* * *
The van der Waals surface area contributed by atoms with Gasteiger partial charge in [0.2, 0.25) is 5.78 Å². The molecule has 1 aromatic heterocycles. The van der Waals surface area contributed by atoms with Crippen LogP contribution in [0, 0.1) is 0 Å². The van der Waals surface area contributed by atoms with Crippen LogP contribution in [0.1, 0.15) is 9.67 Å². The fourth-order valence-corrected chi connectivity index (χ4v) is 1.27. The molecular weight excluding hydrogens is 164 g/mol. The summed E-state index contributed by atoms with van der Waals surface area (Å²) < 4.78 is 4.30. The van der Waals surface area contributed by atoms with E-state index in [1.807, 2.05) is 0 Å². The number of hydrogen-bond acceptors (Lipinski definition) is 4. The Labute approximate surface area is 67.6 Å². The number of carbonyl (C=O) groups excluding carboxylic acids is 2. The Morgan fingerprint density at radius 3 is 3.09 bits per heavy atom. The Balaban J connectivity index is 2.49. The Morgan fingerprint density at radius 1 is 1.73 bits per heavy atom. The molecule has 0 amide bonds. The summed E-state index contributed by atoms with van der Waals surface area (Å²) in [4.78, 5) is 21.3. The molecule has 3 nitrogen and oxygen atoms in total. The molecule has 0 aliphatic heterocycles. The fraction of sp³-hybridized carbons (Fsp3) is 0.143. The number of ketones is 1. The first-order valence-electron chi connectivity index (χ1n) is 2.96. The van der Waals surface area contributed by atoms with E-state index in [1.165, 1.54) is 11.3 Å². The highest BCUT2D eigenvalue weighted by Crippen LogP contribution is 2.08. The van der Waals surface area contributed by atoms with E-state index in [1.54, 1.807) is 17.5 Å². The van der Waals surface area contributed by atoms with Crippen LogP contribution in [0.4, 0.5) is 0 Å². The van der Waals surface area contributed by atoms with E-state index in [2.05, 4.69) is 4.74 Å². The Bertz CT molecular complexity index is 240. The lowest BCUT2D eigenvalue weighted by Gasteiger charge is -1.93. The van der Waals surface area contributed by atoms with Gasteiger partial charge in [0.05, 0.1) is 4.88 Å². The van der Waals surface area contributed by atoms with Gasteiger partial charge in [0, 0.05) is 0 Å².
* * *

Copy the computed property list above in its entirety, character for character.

The van der Waals surface area contributed by atoms with Gasteiger partial charge in [0.2, 0.25) is 5.78 Å². The molecule has 1 aromatic heterocycles. The van der Waals surface area contributed by atoms with Crippen LogP contribution in [0, 0.1) is 0 Å². The van der Waals surface area contributed by atoms with Crippen LogP contribution in [0.1, 0.15) is 9.67 Å². The fourth-order valence-corrected chi connectivity index (χ4v) is 1.27. The molecular weight excluding hydrogens is 164 g/mol. The summed E-state index contributed by atoms with van der Waals surface area (Å²) < 4.78 is 4.30. The van der Waals surface area contributed by atoms with E-state index in [1.807, 2.05) is 0 Å². The number of hydrogen-bond acceptors (Lipinski definition) is 4. The Labute approximate surface area is 67.6 Å². The number of carbonyl (C=O) groups excluding carboxylic acids is 2. The Morgan fingerprint density at radius 3 is 3.09 bits per heavy atom. The Balaban J connectivity index is 2.49. The Morgan fingerprint density at radius 1 is 1.73 bits per heavy atom. The molecule has 0 amide bonds. The summed E-state index contributed by atoms with van der Waals surface area (Å²) in [4.78, 5) is 21.3. The molecule has 3 nitrogen and oxygen atoms in total. The molecule has 0 aliphatic heterocycles. The fraction of sp³-hybridized carbons (Fsp3) is 0.143. The number of ketones is 1. The first-order valence-electron chi connectivity index (χ1n) is 2.96. The van der Waals surface area contributed by atoms with E-state index in [1.165, 1.54) is 11.3 Å². The highest BCUT2D eigenvalue weighted by Crippen LogP contribution is 2.08. The van der Waals surface area contributed by atoms with E-state index in [1.54, 1.807) is 17.5 Å². The van der Waals surface area contributed by atoms with Crippen LogP contribution in [0.4, 0.5) is 0 Å². The van der Waals surface area contributed by atoms with E-state index in [2.05, 4.69) is 4.74 Å². The Bertz CT molecular complexity index is 240. The lowest BCUT2D eigenvalue weighted by Gasteiger charge is -1.93. The van der Waals surface area contributed by atoms with Gasteiger partial charge in [0.05, 0.1) is 4.88 Å². The van der Waals surface area contributed by atoms with Gasteiger partial charge in [0, 0.05) is 0 Å².